The next evolution in home connectivity, Wi-Fi 7, is coming soon. Qualcomm executives said they expect to see whole-home mesh networks and Wi-Fi 7 routers as early as next year.
With Wi-Fi 7, Qualcomm expects wireless speeds to reach up to 33 Gbps. And compared to Wi-Fi 6 and Wi-Fi 6E, the next evolution of Wi-Fi will bring much wider channels that will help connect more devices, reduce latency and bring even faster speeds.
This makes Wi-Fi 7 more than three times faster than Wi-Fi 6E, and the new standard doubles the channel width to handle more traffic.
To make Wi-Fi 7 a reality, Qualcomm is starting to test its new Wi-Fi 7 chipset with customers. Company executives said reference designs will likely arrive later this year with commercial availability likely in 2023 if previous deadlines for major Wi-Fi standards revisions are to be followed.
“Qualcomm Technologies ushered in the era of 10Gbps Wi-Fi with our first customer shipments of the Wi-Fi 7 Networking Pro Series family,” said Nick Kucharewski, senior vice president and general manager, Wireless Infrastructure and Networking. , Qualcomm Technologies, Inc. “Combining support for the latest Wi-Fi 7 innovations with our unique product platform architecture, the platform enables solutions ranging from whole-home mesh to powerful connectivity networks for large public places.
In addition to Qualcomm, rival Mediatek showed off Wi-Fi 7 as part of a marketing blitz at CES earlier this year.
Compared to previous generations of Wi-Fi, Wi-Fi 7 is positioned for simultaneous multi-link operations and comes with up to quad-band configurations. Qualcomm’s Pro Series Networking chipset operates across the 2.4GHz, 5GHz, and 6GHz spectrum, and with a super-wide channel of 320MHz, the result is that you can see up to twice the increase in throughput per compared to Wi-Fi 6.
Up to 500 users can connect to Wi-Fi 7 per channel. Wi-Fi 7 will also be able to aggregate connections across multiple different bands to help drive even faster connections, with maximum aggregate speeds of up to 33 Gbps and point-to-point connections over 10 Gbps.
“The products can support a high-speed, low-latency wireless link for home mesh Wi-Fi and enterprise infrastructure with reliable performance even in the presence of nearby interference,” the company said, noting that Wi-Fi 7 will be able to drive even lower latency. These advantages will certainly be appreciated in new applications such as high-resolution video conferencing, augmented and virtual reality sessions and high-performance games.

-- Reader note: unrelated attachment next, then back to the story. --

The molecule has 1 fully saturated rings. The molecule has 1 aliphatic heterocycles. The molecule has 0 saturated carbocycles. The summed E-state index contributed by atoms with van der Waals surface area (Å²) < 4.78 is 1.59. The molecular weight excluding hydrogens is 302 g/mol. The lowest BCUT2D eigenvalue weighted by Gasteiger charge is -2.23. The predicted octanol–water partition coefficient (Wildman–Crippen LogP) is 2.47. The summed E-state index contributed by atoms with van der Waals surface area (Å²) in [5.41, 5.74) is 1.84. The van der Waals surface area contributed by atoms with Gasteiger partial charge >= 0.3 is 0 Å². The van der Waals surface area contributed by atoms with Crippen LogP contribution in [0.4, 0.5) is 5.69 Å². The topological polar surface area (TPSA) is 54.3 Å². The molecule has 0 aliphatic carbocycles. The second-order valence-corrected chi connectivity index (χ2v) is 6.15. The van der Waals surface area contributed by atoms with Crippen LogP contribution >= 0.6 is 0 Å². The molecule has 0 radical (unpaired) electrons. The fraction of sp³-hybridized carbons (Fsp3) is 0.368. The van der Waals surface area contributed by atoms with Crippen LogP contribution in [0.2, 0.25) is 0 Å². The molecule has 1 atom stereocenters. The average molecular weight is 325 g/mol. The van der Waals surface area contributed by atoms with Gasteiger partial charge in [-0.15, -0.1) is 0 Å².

A key speed advantage here is Wi-Fi 7’s ability to dynamically adapt to interference with multi-link technology. Rather than halving the available channel like on Wi-Fi 6, Wi-Fi 7 can simply cut off the spectrum where the interference is, freeing up the rest of the channel for your Wi-Fi connections.
“Multi-Link technology enables customer traffic to dynamically aggregate or alternate bands to avoid wireless interference and deliver deterministic, predictable low latency in heavily congested environments,” Qualcomm explained. “HBS Multi-Link only leverages the high-performance 5 and 6 GHz bands to deliver the best Multi-Link throughput and latency performance.”
The chipset will be available in multiple configurations ranging from six streams to 16 streams with peak speeds of 10.8 Gbps to 33.1 Gbps. Qualcomm noted that it will be up to partners – including names like TP-Link, Amazon Eero and Netgear – to configure the devices with the specifications needed to target their customers.
For home users looking forward to a Wi-Fi 7 future, you’ll likely need a capable home broadband plan that’s fast enough to maximize the value. Even today’s maximum Wi-Fi 6E speeds are far beyond what most home plans can handle. However, even with home broadband plans significantly slower than the 33Gbps maximum promised by Wi-Fi 7, Qualcomm executives said there were still benefits to switching to the technology.
When using whole-home Wi-Fi, signal and structural interference can affect Wi-Fi speeds, and the higher maximum PHY rate can help buffer any major speed drops. Second, the higher PHY and peak throughput rates supported by the new protocol will help mesh networks perform more strongly and help satellite nodes deliver faster speeds to devices connected to them.
In addition to routers and mesh systems, you’ll also need devices equipped with Wi-Fi 7 radios, ranging from smartphones and tablets to desktop computers and game consoles, in order to reap the full benefits of this new wireless standard. .